Creamy Corn and Broccoli Chowder

Green Beans with Almonds

Asparagus Risotto

Spinach Artichoke Dip

Soba Noodle Salad with Peanut Sauce

One of my favorite breakfasts is nothing more than yogurt, berries and almonds. I generally just plop all of it down in a cup and never think twice. However, I still remember the breakfast parfait I ordered one morning at a small whole foods place in Chicago, served in a tall parfait glass.

It's funny how things like the glass it's served in can leave such a lasting effect on the memory. The amazing granola and fresh berries didn't hurt much either.

Something about Cascadian farm's new Chocolate O's cereal made me instantly want to eat it with yogurt. No, it's not granola, but it has this distinct flavor and crunch that can stand up to a mix of berries and yogurt, and besides, it's chocolate for breakfast.

Chocolate Breakfast Parfait

½ cup Cascadian Farm Chocolate O's cereal

½ cup plain Greek yogurt

½ cup Cascadian Farm Frozen Berries

1 tablespoon honey (optional)

In your favorite glass (because presentation is everything) layer ¼ cup Chocolate O's, ¼ cup yogurt and ¼ cup berries. Repeat. Drizzle with honey, if desired. Serve immediately.

Makes 1 chocolate breakfast parfait.

Photo by Shaina Olmanson

In our house, dinner is a family affair. We gather to cook. We gather to eat. Still, kids are kids, and being kids, their likes and dislikes can change on a minute-by-minute basis. Foods that may interest them in one setting may be found repulsive in the next. It's a constant guessing game.

To keep them motivated to continue exploring their world and developing a healthy relationship with food, we get them involved at every corner and try to incorporate the ability to make their own choices into meals where appropriate as well. While they may not be able to choose everything about a given meal throughout the week, giving them control over certain aspects of what they eat has been very beneficial in staving off food struggles during family dinner.

One such example is to have a family pizza night. Pizza night has long been a favorite of mine. Pizza acts as a catchall for any leftover scraps from the week before, emptying the fridge for a big trip to the farmers' market, co-op and grocery store on the weekend. Leek and potato on a pizza? Why not? Bacon, scallions and Gruyere? Of course.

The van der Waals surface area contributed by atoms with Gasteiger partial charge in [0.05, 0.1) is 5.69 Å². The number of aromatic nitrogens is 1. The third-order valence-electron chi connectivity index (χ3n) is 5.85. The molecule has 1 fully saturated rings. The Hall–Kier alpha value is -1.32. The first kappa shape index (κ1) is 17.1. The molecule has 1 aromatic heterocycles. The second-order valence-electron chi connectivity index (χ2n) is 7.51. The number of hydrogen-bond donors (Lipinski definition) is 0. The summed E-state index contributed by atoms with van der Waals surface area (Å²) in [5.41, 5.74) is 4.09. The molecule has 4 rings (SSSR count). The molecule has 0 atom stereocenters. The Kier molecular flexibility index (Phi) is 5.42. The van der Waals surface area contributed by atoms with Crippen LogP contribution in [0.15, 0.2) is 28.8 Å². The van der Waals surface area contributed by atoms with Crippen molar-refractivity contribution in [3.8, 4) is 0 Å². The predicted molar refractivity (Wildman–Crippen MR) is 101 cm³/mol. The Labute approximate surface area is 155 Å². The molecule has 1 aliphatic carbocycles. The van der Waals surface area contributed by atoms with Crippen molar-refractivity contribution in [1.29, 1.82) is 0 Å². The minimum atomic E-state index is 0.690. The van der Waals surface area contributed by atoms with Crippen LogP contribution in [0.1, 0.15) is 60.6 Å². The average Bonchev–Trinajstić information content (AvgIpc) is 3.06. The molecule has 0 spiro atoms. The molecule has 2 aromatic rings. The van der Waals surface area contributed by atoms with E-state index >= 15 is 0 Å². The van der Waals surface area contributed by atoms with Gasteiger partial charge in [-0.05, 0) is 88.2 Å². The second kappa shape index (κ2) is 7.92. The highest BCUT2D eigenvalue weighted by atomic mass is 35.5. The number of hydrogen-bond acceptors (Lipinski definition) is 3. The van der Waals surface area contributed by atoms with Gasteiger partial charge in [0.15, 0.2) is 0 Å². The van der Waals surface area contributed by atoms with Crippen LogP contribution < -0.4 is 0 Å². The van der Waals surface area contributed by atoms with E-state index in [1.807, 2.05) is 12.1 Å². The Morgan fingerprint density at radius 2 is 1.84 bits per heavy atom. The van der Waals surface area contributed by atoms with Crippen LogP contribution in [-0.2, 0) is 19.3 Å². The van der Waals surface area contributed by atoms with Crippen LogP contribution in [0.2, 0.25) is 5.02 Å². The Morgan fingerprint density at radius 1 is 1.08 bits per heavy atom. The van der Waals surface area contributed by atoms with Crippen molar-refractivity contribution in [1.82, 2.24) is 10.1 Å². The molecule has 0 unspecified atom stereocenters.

Put out bowls of all the leftover bits and pieces, fry up a bit of bacon and set out leftover ham and chicken and pizza night goes from ordinary pepperoni to works of art that help get the kids involved in the process of feeding themselves.

No Fail Pizza Crust

Don't have the time to let the pizza dough rise? No bother. This one works great even without the rise time . You'll get a chewier crust with a crisp bottom, more akin to a New York thin crust, which may be what you prefer anyway.

1 cup water at 110 degrees F

2 teaspoons active dry yeast

2 tablespoons olive oil

1 1/2 teaspoons kosher salt

2 teaspoons dried herbs (optional)

3 cups all-purpose flour (I use an unbleached white wheat blend)

In a medium bowl place warm water and sprinkle with yeast. Allow to rest for 5 minutes until the yeast is frothy and then stir it in along with the olive oil, salt and herbs. Star adding in the flour, a ½ cup at a time, mixing in with a fork thoroughly after each addition. When all the flour has been added, turn the dough out onto a flat surface and knead for 3-4 minutes until smooth.